(adsbygoogle = window.adsbygoogle || []).push({}); 1. The problem statement, all variables and given/known data

Okay, well this was a question on one of my recent tests:

How many terms do you have to use to estimate the sum from n = 0 to n = infinity of

(-e/pi)^n with an error of less than .001?

2. Relevant equations

Alternating series remainder theorem:

For an alternating series.

The absolute value of (S - S(n) = (Rn) = (error) is less than or equal to a(n+1)

http://www.mathwords.com/a/alternating_series_remainder.htm

3. The attempt at a solution

My solution: Using the alternating series remainder theorem, says that absolute value of (S-Sn)= (error) is less than or equal to a(n+1)

I find that a(48) is the first term less than .001 it is proximately equal to .000961. This means that my series must include all terms up to a(47) to have an error that is guaranteed to be less than .001. Since the series starts at 0 this means my total sum = a(0)+a(1)+a(2)+...+a(45)+a(46)+a(47). This gives me a total of 48 terms and the answer to the question is 48.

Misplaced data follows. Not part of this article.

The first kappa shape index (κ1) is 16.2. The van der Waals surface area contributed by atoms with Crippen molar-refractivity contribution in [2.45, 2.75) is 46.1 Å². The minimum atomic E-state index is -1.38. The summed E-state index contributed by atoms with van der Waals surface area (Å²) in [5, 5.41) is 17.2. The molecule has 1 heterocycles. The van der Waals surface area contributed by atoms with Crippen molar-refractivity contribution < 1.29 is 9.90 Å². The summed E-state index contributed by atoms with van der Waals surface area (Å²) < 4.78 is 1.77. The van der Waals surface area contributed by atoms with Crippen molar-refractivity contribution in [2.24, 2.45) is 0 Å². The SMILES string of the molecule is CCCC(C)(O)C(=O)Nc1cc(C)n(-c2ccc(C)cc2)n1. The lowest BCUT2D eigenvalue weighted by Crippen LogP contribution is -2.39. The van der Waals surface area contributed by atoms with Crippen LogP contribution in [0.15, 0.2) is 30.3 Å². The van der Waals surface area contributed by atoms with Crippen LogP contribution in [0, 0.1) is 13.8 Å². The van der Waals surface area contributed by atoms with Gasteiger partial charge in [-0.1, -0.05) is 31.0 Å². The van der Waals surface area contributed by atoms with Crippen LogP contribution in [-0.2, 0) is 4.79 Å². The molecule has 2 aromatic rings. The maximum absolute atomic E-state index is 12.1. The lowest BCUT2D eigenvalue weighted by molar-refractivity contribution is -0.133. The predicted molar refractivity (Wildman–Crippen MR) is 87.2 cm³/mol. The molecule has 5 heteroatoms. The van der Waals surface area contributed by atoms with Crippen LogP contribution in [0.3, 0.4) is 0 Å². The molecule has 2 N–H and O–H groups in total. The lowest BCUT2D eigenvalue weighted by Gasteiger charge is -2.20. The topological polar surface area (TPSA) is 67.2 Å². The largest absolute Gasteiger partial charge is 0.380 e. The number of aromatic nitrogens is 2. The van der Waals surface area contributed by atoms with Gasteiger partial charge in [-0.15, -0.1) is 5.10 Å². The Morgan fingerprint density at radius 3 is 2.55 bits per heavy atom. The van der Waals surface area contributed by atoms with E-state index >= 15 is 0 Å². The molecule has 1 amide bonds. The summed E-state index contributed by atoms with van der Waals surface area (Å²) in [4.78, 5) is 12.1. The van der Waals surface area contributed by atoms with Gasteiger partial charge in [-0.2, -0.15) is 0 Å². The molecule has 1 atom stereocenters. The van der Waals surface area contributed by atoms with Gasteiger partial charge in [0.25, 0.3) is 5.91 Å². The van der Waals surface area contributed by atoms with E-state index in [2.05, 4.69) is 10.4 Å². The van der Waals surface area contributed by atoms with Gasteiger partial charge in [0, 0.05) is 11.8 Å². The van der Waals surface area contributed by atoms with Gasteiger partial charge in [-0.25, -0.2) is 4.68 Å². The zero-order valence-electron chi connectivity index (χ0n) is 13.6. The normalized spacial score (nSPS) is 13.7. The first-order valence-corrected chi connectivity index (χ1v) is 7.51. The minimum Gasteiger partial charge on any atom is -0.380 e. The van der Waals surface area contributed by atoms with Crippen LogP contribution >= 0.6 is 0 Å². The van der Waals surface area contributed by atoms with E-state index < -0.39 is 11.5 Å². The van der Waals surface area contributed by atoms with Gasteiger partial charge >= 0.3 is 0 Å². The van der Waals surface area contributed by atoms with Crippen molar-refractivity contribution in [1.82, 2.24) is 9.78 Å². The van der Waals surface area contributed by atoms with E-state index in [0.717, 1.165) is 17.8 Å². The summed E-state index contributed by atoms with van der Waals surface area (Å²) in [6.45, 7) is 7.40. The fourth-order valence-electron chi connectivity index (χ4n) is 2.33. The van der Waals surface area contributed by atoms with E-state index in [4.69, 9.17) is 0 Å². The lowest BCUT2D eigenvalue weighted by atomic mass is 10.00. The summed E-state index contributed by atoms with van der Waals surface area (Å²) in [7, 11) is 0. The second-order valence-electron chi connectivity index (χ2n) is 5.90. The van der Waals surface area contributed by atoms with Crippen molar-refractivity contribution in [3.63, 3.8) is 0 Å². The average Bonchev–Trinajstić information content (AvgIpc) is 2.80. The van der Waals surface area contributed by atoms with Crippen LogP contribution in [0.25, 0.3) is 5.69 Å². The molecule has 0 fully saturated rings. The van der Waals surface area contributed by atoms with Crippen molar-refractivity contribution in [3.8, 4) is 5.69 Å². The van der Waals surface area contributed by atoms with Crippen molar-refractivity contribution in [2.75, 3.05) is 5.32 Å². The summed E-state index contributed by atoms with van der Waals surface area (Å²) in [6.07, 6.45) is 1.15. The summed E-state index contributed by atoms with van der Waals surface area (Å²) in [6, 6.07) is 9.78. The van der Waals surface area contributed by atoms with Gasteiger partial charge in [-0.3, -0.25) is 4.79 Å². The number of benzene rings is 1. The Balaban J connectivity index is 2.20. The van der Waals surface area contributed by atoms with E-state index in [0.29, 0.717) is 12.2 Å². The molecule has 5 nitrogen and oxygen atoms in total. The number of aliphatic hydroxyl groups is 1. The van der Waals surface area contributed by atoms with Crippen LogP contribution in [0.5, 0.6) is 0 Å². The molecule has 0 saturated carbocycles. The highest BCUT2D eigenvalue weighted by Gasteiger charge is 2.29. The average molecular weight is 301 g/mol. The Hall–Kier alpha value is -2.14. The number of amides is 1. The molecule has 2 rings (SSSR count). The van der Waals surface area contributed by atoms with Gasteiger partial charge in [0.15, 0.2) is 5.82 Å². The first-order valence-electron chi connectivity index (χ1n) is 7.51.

My math teacher claims that the answer is 47 total terms. I think that the answer cannot possibly be 47 terms. This means that your highest term is a(46). So again according to the alternating series remainder theorem:

error < or = a(n+1) or a(47). a(47) is a proximately equal to .00111

.00111 is not less than .001 so you are not guaranteed that your error is actually less than .001, it only has to be less than .00111.

Who is correct? Is the answer 48. Or am I just missing something and the answer is 47?

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# Homework Help: Alternating Series Remainder

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